FAIRBANKS, Alaska (KTVF) Purple Heart recipients from across the country were taken on an all-expenses paid trip to the National Purple Heart Hall of Honor. The inaugural Purple Heart Patriot Project Mission #1 was put on by the National Purple Heart Honor Mission, to bring recipients to see historic sites connected with the Purple Heart and feel the appreciation of the country for their service.
Brad Bunnell, outreach coordinator at the Fairbanks Vet Center got to represent Alaska on the trip and said it was a phenomenal experience. Bunnell (left) is pictured here with Medal of Honor recipient Paul Bucha. (Photo Courtesy of the National Purple Heart Honor Mission)
"I think it's important that if you've been awarded that medal that you get your place of honor in the national hall, which has been specifically built to honor those who have received the Purple Heart,” said Russ Vernon, vice chairman with the National Purple Heart Honor Mission.
The National Purple Heart Hall of Honor is located north of West Point, New York, near the site where George Washington awarded the first Badge for Meritorious Service in 1782. The Purple Heart Patriot Project is another outreach and awareness program from the National Purple Heart Mission, to register more Purple Heart recipients and connect them with each other and the history of the award.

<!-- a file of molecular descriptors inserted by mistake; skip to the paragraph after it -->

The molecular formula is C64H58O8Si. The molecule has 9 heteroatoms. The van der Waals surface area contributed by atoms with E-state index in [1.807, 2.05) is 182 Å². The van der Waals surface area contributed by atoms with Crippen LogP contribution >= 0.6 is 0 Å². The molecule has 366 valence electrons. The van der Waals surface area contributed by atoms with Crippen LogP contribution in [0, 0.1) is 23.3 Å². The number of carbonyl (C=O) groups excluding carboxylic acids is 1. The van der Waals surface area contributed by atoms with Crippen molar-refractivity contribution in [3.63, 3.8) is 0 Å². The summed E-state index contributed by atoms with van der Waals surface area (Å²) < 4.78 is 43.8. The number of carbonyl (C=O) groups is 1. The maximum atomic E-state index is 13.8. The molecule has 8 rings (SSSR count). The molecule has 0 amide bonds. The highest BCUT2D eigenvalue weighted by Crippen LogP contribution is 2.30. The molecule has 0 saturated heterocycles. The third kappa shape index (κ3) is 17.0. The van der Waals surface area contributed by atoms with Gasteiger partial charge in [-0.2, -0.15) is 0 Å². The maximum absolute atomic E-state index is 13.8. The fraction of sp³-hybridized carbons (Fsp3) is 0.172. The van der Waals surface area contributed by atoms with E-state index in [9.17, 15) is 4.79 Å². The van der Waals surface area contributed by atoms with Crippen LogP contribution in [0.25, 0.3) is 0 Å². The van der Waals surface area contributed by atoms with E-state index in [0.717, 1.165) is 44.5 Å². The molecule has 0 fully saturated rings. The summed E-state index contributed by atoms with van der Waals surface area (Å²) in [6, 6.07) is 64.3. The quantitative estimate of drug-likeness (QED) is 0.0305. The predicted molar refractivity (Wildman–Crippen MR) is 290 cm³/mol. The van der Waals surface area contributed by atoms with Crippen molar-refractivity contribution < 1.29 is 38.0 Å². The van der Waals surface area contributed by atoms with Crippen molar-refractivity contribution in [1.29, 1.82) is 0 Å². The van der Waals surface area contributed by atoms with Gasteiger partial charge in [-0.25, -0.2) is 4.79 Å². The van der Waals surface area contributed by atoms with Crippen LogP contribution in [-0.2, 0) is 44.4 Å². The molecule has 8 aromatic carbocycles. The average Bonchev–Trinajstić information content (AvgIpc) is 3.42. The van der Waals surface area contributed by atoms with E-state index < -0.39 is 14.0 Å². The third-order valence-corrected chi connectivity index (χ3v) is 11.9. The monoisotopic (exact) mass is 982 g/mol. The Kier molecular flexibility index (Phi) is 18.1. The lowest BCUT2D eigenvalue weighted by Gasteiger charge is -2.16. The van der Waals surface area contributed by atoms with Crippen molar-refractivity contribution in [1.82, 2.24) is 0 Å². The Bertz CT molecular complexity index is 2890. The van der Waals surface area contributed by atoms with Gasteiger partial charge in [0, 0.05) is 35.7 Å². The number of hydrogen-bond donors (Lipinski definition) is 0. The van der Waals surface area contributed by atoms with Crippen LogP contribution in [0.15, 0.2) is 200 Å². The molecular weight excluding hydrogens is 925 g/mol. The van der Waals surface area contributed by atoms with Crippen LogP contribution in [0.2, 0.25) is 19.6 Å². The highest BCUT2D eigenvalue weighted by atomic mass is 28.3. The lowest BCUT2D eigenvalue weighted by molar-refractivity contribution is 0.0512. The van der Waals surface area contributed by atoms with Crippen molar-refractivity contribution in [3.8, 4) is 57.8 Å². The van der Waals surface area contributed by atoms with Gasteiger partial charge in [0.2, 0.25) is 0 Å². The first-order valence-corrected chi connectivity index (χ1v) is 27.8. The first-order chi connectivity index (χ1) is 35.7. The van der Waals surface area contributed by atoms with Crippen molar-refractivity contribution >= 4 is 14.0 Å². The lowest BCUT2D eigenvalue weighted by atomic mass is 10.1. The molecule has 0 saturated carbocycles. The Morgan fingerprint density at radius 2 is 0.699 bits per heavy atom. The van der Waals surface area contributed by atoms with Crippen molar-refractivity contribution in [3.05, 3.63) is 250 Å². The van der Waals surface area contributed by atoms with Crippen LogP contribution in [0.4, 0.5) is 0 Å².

Brad Bunnell, outreach coordinator at the Fairbanks Vet Center got to represent Alaska on the trip and said it was a phenomenal experience. "The flight over, the welcoming, I flew into LaGuardia, I've never flown into LaGuardia before, the driver came up and said 'Mr. Bunnell from Alaska?' and I said 'yup that's me' and it was first class all the way," said Bunnell.
Thirty-three out of the fifty states were represented and Bunnell says although the majority of participants were from the Vietnam era, those veterans made the younger generation feel included.
"They took us in, there was only maybe 4 or 5 of us, just a small percentage of the younger generation, and I met them, and they were telling stories, they were in the jungles, I was in the deserts. We all just got together, we're all Purple Heart recipients, we're kind of like family," said Bunnell.
Bunnell says when he received his purple heart, it happened fast and he just woke up and it was there.
"We're a small crowd, we're coveted, you're combat wounded, you get a purple heart, it's not like an end of deployment award or an 'atta boy award, you had to shed some blood, maybe lose a limb, lose your life sometimes to receive the purple heart," said Bunnell.
This was the first “mission” and they plan to continue the trip annually.
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